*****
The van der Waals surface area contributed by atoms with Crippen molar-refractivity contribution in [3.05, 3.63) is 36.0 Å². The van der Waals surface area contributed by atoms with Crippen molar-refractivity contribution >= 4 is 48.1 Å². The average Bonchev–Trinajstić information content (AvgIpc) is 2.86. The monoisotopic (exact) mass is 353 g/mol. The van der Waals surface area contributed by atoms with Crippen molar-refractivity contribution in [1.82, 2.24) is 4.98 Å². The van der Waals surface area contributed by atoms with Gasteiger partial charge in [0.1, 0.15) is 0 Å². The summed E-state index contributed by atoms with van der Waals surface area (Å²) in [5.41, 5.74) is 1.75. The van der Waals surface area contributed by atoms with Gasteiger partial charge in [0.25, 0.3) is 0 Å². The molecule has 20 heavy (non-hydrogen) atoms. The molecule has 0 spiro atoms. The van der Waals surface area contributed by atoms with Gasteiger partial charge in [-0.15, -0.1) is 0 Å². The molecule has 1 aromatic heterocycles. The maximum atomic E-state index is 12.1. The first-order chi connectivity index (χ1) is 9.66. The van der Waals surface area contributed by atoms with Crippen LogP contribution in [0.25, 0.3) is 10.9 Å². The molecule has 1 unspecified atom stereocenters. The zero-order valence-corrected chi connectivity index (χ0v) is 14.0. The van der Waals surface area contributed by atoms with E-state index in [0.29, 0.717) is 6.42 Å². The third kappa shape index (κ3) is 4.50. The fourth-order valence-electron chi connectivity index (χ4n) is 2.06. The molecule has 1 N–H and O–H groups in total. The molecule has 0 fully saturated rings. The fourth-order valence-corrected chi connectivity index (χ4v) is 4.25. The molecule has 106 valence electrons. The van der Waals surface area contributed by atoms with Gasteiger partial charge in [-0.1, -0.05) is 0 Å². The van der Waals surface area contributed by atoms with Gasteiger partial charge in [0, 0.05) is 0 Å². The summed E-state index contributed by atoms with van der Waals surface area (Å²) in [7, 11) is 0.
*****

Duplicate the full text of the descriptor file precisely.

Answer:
The van der Waals surface area contributed by atoms with Crippen molar-refractivity contribution in [3.05, 3.63) is 36.0 Å². The van der Waals surface area contributed by atoms with Crippen molar-refractivity contribution >= 4 is 48.1 Å². The average Bonchev–Trinajstić information content (AvgIpc) is 2.86. The monoisotopic (exact) mass is 353 g/mol. The van der Waals surface area contributed by atoms with Crippen molar-refractivity contribution in [1.82, 2.24) is 4.98 Å². The van der Waals surface area contributed by atoms with Gasteiger partial charge in [0.1, 0.15) is 0 Å². The summed E-state index contributed by atoms with van der Waals surface area (Å²) in [5.41, 5.74) is 1.75. The van der Waals surface area contributed by atoms with Gasteiger partial charge in [0.25, 0.3) is 0 Å². The molecule has 20 heavy (non-hydrogen) atoms. The molecule has 0 spiro atoms. The van der Waals surface area contributed by atoms with Gasteiger partial charge in [-0.15, -0.1) is 0 Å². The molecule has 1 aromatic heterocycles. The maximum atomic E-state index is 12.1. The first-order chi connectivity index (χ1) is 9.66. The van der Waals surface area contributed by atoms with Crippen LogP contribution in [0.25, 0.3) is 10.9 Å². The molecule has 1 unspecified atom stereocenters. The zero-order valence-corrected chi connectivity index (χ0v) is 14.0. The van der Waals surface area contributed by atoms with E-state index in [0.29, 0.717) is 6.42 Å². The third kappa shape index (κ3) is 4.50. The fourth-order valence-electron chi connectivity index (χ4n) is 2.06. The molecule has 1 N–H and O–H groups in total. The molecule has 0 fully saturated rings. The fourth-order valence-corrected chi connectivity index (χ4v) is 4.25. The molecule has 106 valence electrons. The van der Waals surface area contributed by atoms with Gasteiger partial charge in [-0.1, -0.05) is 0 Å². The van der Waals surface area contributed by atoms with Gasteiger partial charge in [0, 0.05) is 0 Å². The summed E-state index contributed by atoms with van der Waals surface area (Å²) in [7, 11) is 0.